“My comments were not intended to give offense, and if they did, I deeply regret that and apologize for that,” he said, adding that he was a passionate advocate for the rights of Indigenous Australians.
“I was simply trying to make point that Australia, yes, we have had issues in our history, we have acknowledged them, I have acknowledged them, and we need to address them.”
“My forefathers and foremothers were on the First and Second Fleets (of convict settlers). It was a pretty brutal place, but there was no slavery in Australia,” Morrison said in the interview Thursday.
With more protests planned for the coming weeks, Morrison warned the public on Friday against attending upcoming rallies in support of racial equality, saying attendance went against health advice due to the coronavirus pandemic.
“This is not about the issue, this is about people’s health and welfare and I would urge Australians to respect that by not attending those events,” Morrison said. “I don’t believe there should be a double standard. Australians have made great sacrifices to get us where we are today.”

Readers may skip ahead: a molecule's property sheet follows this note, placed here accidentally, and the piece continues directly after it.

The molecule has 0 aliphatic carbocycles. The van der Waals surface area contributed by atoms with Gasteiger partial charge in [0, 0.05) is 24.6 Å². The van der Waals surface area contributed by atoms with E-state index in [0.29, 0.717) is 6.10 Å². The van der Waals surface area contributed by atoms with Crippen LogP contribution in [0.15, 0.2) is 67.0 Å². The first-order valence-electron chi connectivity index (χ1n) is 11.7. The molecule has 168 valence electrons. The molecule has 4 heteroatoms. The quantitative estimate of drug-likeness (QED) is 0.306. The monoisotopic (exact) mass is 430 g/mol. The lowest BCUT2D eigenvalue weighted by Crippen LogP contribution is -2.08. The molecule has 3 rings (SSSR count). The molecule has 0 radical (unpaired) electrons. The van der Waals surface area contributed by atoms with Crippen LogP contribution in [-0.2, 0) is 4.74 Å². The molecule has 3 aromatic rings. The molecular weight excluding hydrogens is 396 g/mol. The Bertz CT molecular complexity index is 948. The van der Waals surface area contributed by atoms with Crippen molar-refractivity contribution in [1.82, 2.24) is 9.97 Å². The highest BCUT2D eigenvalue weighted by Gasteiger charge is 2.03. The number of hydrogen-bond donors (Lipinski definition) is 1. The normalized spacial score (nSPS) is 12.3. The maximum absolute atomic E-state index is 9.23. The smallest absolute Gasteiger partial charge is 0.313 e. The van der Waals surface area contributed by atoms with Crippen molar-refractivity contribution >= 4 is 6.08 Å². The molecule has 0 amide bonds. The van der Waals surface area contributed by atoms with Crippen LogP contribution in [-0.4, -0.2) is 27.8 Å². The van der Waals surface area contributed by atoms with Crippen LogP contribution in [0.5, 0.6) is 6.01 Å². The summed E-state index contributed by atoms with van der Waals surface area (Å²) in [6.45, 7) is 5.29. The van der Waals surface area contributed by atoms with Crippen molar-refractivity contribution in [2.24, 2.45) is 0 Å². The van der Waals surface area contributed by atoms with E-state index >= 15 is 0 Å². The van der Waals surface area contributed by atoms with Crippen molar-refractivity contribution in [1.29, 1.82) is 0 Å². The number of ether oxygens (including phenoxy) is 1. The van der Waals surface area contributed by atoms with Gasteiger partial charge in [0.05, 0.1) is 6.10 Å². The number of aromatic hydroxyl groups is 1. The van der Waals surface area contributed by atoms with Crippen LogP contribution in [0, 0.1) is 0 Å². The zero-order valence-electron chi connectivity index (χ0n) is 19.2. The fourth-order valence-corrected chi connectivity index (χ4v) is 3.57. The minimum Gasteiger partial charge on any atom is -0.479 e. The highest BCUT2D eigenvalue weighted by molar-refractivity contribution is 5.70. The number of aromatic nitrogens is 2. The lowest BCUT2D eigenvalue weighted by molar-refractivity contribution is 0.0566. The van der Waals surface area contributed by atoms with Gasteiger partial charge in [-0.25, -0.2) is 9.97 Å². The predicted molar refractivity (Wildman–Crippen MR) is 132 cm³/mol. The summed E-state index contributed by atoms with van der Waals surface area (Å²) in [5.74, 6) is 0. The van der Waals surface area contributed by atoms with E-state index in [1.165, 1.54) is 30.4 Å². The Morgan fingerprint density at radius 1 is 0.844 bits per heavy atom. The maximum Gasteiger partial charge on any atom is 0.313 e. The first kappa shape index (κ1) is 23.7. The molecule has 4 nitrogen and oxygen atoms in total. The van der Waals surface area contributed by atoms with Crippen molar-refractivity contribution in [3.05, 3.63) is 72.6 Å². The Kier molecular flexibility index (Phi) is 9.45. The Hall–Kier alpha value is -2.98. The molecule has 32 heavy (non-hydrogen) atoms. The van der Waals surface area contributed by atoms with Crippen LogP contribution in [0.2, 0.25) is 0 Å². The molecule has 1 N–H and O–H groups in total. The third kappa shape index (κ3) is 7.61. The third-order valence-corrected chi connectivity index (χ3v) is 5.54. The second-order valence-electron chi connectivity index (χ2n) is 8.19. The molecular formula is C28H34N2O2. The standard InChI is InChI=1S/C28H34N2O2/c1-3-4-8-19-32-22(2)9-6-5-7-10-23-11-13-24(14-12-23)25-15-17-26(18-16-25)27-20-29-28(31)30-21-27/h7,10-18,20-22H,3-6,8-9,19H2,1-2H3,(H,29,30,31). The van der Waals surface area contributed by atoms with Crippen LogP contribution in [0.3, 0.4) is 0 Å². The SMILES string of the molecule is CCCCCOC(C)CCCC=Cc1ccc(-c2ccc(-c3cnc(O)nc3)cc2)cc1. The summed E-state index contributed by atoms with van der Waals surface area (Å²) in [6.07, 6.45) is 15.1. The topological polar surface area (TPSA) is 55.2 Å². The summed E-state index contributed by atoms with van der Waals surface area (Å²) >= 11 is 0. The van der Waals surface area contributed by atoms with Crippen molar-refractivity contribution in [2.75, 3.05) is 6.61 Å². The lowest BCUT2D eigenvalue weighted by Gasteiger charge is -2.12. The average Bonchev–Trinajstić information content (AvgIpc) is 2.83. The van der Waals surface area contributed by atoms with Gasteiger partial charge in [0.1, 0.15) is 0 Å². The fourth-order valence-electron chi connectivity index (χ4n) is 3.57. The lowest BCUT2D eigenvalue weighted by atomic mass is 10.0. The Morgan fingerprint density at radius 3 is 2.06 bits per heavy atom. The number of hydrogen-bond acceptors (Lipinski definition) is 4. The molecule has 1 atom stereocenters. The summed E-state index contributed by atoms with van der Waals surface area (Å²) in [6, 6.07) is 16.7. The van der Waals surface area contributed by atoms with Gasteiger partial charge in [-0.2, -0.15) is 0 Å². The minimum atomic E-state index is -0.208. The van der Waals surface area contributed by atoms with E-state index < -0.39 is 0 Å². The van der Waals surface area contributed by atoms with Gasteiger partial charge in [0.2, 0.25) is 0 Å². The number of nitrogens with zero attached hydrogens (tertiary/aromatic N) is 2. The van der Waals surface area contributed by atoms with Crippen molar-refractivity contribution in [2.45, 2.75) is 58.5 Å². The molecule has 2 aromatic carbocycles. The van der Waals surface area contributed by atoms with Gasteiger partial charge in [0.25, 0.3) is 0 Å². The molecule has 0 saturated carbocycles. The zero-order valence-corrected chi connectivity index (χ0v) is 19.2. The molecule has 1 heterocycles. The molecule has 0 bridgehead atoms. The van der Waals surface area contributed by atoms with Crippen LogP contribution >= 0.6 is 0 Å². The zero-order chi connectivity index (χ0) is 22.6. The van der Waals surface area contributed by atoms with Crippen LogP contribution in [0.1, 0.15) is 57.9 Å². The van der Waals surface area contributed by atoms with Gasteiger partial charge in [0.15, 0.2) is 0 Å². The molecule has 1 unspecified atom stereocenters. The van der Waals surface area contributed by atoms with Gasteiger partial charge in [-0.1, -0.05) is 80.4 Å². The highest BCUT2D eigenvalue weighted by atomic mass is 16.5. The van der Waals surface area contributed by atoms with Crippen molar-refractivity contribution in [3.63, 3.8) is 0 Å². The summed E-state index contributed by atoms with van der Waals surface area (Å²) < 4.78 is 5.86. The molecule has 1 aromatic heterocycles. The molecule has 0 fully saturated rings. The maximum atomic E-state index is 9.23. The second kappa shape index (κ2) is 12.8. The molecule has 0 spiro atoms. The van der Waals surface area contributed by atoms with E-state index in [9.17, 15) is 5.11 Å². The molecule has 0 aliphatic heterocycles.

On Thursday, the New South Wales Supreme Court issued an injunction banning a Sydney march scheduled for Saturday on health grounds and due to lockdown measures.
Another protest is scheduled for Sydney on Friday, called “Stop Black Deaths in Custody: Solidarity with Long Bay Prisoners.” The organization’s event page currently shows more than a thousand people have signaled their intention to attend.
There is no injunction against Friday’s protest, but social distancing rules in the state cap the number of people allowed to gather outdoors together at 10. The limit is expected to increase to 20 people starting Saturday.